UK risks being left behind in hydrogen rush
Prominent entrepreneur calls on government to support industry before European competitors assume leading role
A leading British hydrogen advocate and industrialist has urged the UK’s Conservative government to do more to support the establishment of a hydrogen industry before the former EU country gets left behind by its continental rivals.
Jo Bamford, who has been involved in hydrogen for 15 years, is eager for the UK to take a leading role in the emerging global hydrogen economy. He says the government needs to help build demand in the domestic market to enable the industry to get off the ground.
While the EU launched its hydrogen strategy in July (see p80) and leading member states including Germany have produced initiatives, the UK is yet to make an equivalent commitment.
“You need to start with buses because that is where you can really create demand” Bamford, Ryse Hydrogen
Bamford, the executive chairman of Ryse, an operator of hydrogen distribution assets and electrolyers, rescued Northern Irish hydrogen bus manufacturer Wrightbus from administration in 2019. While he is “really interested in hydrogen, less interested in buses” he saw the need to support demand.
“You need to start with buses because that is where you can really create demand,” says Bamford. If you start with trucks “you have got a problem” because absence of predictable routes creates the need for a network of filling stations, rather than one at each bus depot.
The UK government has committed to net-zero emissions by 2050 and Transport for London, the operator of the capital’s buses, has been mandated to buy only zero-emission versions from this year—so there is potential for a deal.
Bamford stresses that scale is essential. While the fuel cost and range are similar to those of diesel buses, he acknowledges that hydrogen ones cost twice as much. “But if you gave a single manufacturer [an order for] 3,000 buses, you could get a hydrogen bus to cost the same as a diesel bus,” he claims. “If you asked for 3,000 [fuel cells, even spread over five years] they would give you tomorrow’s price today.”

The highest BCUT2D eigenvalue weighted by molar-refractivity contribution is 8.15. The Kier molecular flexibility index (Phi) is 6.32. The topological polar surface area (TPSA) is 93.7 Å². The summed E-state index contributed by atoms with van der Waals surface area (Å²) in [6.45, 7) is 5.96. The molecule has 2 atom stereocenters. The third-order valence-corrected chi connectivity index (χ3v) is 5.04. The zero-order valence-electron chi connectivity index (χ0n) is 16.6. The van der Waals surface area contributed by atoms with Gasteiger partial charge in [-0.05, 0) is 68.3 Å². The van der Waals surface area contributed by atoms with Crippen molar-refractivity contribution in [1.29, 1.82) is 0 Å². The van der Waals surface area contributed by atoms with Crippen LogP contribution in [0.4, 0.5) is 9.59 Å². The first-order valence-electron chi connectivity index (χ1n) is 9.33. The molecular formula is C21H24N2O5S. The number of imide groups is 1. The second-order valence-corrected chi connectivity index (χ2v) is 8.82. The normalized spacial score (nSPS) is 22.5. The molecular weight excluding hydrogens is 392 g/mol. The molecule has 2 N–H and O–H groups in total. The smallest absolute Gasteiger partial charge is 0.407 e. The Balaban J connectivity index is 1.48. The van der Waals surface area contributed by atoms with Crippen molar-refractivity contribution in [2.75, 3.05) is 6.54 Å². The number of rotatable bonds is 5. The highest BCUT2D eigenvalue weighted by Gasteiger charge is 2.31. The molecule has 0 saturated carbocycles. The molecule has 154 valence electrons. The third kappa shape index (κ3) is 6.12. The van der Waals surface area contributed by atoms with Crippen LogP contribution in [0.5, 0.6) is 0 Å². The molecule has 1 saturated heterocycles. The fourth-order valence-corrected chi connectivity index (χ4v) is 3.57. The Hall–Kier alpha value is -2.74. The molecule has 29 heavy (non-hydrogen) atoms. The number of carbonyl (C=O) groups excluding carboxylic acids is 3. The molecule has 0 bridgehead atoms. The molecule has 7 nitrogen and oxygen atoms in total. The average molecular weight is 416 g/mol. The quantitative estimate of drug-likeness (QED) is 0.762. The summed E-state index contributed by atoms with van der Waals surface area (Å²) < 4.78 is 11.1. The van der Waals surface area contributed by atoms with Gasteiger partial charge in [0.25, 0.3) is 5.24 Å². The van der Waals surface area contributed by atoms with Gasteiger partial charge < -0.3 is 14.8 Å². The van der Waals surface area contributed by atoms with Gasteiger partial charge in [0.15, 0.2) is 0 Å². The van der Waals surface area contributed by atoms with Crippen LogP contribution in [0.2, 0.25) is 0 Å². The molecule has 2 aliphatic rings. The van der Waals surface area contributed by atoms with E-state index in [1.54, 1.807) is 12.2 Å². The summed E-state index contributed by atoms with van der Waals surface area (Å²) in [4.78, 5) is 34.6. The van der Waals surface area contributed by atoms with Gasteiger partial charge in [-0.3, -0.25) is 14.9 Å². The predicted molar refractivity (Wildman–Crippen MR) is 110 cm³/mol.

The Bamford family have been advocates of the value of building up British industry since Margaret Thatcher’s 1980s premiership. Jo Bamford is the son of billionaire Lord Bamford, chairman of family owned JCB, a prominent Brexiteer and a major donor—to the tune of close to £4mn ($5.2mn)—to the Conservative party.
“Britain could be a world leader [in hydrogen] like we were with oil at the beginning of the last century,” says Bamford, noting the success of BP and Shell.
He says there are only two zero-emission solutions to mobility: batteries and hydrogen. He adds that China’s domination of batteries, at 73pc of the world market, means the UK is “not going to really compete on that front” and needs to “go somewhere where there is less competition—and that is hydrogen. And go big and quickly, because you need to create a supply chain really quickly” before other markets.
“If Britain wants to be a big player in energy in the next 10, 20, 30 years, we only have about 12 months to make enough demand in this country to create the supply chain and cost base low enough,” he adds.
While he says “my view is you need to get to green hydrogen”, to build up demand “you have to start with other types of hydrogen as well”. He does not rule out so-called yellow hydrogen from small nuclear reactors and says strict adherence to green hydrogen could lead to power capacity issues. “I am slightly pragmatic about it… let us just get it started and then clean things up afterwards. We need to get this going.”
He says starting with industrial use “is wrong” as the economics are not viable given the lower cost the sector pays for energy compared to mobility.
“There is definitely, definitely a role for the government,” says Bamford. “You have to have some support mechanisms, some way of financing the kit [equipment],” he says, noting that bus finance rules should be reformed; he would like changes to the Renewable Transport Fuel Obligation and increasing the carbon price “would be helpful”.
“Anything that can change your economics… because this is expensive stuff. And at the moment, it is difficult to make this work. The problem with hydrogen is that it does not work at very small numbers. But when you do big numbers, when you start productionising it all, the kit becomes less expensive.”